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Launceston teenager avoids jail time for knife threat over $2.50 bag of chips stolen from Invermay IGA store

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Invermay IGA

A teenager who pulled a knife on a shop owner over a $2.50 bag of chips has been spared jail time.

The then-15-year-old, known only as NM, was sentenced this week in the Supreme Court to 100 hours of unpaid community service for the attempted robbery at Invermay IGA in Launceston on February 21, 2024.


The court heard NM was living without family support and stole the chips because they were hungry.

Judge Tamara Jago said the teenager had a bottle of alcohol and a steak knife hidden in their shorts when they entered the store and was approached by the owner after he saw them stashing the chips.

The teenager became angry and pulled out the knife while yelling, swearing and saying “I’ll cut you up” and “I’ll slit your throat”.

The Supreme Court of Tasmania in Hobart. Image / Nina Hamilton

They were arrested by police nearby shortly after, who saw the teen remove the knife from their shorts and throw it to the ground.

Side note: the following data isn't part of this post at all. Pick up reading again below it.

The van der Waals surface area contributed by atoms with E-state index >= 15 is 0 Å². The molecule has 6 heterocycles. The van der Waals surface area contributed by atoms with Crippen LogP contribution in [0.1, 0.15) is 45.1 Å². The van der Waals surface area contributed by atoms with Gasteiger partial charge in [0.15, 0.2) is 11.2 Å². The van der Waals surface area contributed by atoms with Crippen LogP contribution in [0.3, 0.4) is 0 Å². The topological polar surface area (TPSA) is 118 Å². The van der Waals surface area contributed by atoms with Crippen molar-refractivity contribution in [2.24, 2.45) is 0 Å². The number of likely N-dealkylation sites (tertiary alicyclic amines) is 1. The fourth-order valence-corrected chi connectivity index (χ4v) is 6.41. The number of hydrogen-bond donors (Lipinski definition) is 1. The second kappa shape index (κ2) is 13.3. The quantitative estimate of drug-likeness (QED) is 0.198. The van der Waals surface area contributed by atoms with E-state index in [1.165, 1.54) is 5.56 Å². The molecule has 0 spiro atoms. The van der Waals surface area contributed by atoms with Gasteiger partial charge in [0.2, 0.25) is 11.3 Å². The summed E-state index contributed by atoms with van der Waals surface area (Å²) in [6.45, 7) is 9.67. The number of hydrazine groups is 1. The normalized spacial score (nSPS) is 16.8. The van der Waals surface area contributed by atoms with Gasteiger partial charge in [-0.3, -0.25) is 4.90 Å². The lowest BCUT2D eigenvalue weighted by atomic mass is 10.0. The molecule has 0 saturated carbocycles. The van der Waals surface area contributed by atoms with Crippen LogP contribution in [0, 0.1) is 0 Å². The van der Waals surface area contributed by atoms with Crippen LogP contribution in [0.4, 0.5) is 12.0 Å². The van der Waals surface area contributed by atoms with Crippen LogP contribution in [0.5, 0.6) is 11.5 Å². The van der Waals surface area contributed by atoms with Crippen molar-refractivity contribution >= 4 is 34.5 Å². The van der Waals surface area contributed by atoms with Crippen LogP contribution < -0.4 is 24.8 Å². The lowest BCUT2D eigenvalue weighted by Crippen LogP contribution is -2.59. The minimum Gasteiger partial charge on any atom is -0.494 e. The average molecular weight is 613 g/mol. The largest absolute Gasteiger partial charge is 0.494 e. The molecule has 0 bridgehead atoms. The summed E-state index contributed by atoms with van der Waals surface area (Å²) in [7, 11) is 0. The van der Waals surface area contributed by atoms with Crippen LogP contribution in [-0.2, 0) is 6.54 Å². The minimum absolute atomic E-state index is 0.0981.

Judge Tamara Jago said reports indicated NM had a “very difficult childhood” and was often left unattended and unsupervised, living in difficult circumstances since age 11, experiencing homelessness and without any “real support or guidance” from their family.

Jago said the teen rarely attended school, has had a limited education, used alcohol and cannabis regularly from an early age and sustained a possible brain injury at 14 when they were hit over the head with an iron bar during a fight.


The court heard that around two weeks before the incident, NM had appeared in the Youth Justice Court for dishonesty offences.

“Whilst you have been in detention your behaviour has stabilised and you have made positive progress,” Jago said.

The judge said she was mindful of the time NM had already spent in detention and that it was “sufficient punishment”.

Tasmania’s Ashley Youth Detention Centre. Image / Pulse

“The sentence I impose should be directed at encouraging your rehabilitation,” she said.

“I make a sentencing order under the Youth Justice Act. Without conviction, I order that you perform 100 hours of unpaid community service.”

IGA Invermay will also be compensated an “amount to be assessed”.

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